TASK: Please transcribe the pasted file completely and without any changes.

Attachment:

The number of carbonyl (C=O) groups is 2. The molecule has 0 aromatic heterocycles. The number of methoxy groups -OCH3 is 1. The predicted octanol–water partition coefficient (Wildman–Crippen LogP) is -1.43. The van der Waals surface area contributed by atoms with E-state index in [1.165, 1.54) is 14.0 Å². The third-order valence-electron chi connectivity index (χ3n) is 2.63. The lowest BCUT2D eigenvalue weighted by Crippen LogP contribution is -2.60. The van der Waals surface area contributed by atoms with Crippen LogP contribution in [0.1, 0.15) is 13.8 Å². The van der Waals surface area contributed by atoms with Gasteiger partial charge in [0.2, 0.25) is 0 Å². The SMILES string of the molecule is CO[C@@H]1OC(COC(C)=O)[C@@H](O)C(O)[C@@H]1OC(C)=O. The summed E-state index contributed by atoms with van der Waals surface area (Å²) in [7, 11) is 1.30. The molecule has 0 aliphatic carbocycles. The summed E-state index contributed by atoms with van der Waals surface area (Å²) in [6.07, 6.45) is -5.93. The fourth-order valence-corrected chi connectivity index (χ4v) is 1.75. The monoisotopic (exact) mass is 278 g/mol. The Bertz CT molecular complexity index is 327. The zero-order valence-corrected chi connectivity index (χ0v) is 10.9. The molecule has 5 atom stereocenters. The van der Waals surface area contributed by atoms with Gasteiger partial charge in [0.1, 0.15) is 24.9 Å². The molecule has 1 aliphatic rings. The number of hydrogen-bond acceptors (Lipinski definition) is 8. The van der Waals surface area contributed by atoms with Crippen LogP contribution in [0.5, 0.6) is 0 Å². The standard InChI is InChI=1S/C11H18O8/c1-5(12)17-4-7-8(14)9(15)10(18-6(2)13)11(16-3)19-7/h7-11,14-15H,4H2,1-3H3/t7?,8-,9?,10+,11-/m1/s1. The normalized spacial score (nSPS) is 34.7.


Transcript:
The number of carbonyl (C=O) groups is 2. The molecule has 0 aromatic heterocycles. The number of methoxy groups -OCH3 is 1. The predicted octanol–water partition coefficient (Wildman–Crippen LogP) is -1.43. The van der Waals surface area contributed by atoms with E-state index in [1.165, 1.54) is 14.0 Å². The third-order valence-electron chi connectivity index (χ3n) is 2.63. The lowest BCUT2D eigenvalue weighted by Crippen LogP contribution is -2.60. The van der Waals surface area contributed by atoms with Crippen LogP contribution in [0.1, 0.15) is 13.8 Å². The van der Waals surface area contributed by atoms with Gasteiger partial charge in [0.2, 0.25) is 0 Å². The SMILES string of the molecule is CO[C@@H]1OC(COC(C)=O)[C@@H](O)C(O)[C@@H]1OC(C)=O. The summed E-state index contributed by atoms with van der Waals surface area (Å²) in [7, 11) is 1.30. The molecule has 0 aliphatic carbocycles. The summed E-state index contributed by atoms with van der Waals surface area (Å²) in [6.07, 6.45) is -5.93. The fourth-order valence-corrected chi connectivity index (χ4v) is 1.75. The monoisotopic (exact) mass is 278 g/mol. The Bertz CT molecular complexity index is 327. The zero-order valence-corrected chi connectivity index (χ0v) is 10.9. The molecule has 5 atom stereocenters. The van der Waals surface area contributed by atoms with Gasteiger partial charge in [0.1, 0.15) is 24.9 Å². The molecule has 1 aliphatic rings. The number of hydrogen-bond acceptors (Lipinski definition) is 8. The van der Waals surface area contributed by atoms with Crippen LogP contribution in [0.5, 0.6) is 0 Å². The standard InChI is InChI=1S/C11H18O8/c1-5(12)17-4-7-8(14)9(15)10(18-6(2)13)11(16-3)19-7/h7-11,14-15H,4H2,1-3H3/t7?,8-,9?,10+,11-/m1/s1. The normalized spacial score (nSPS) is 34.7.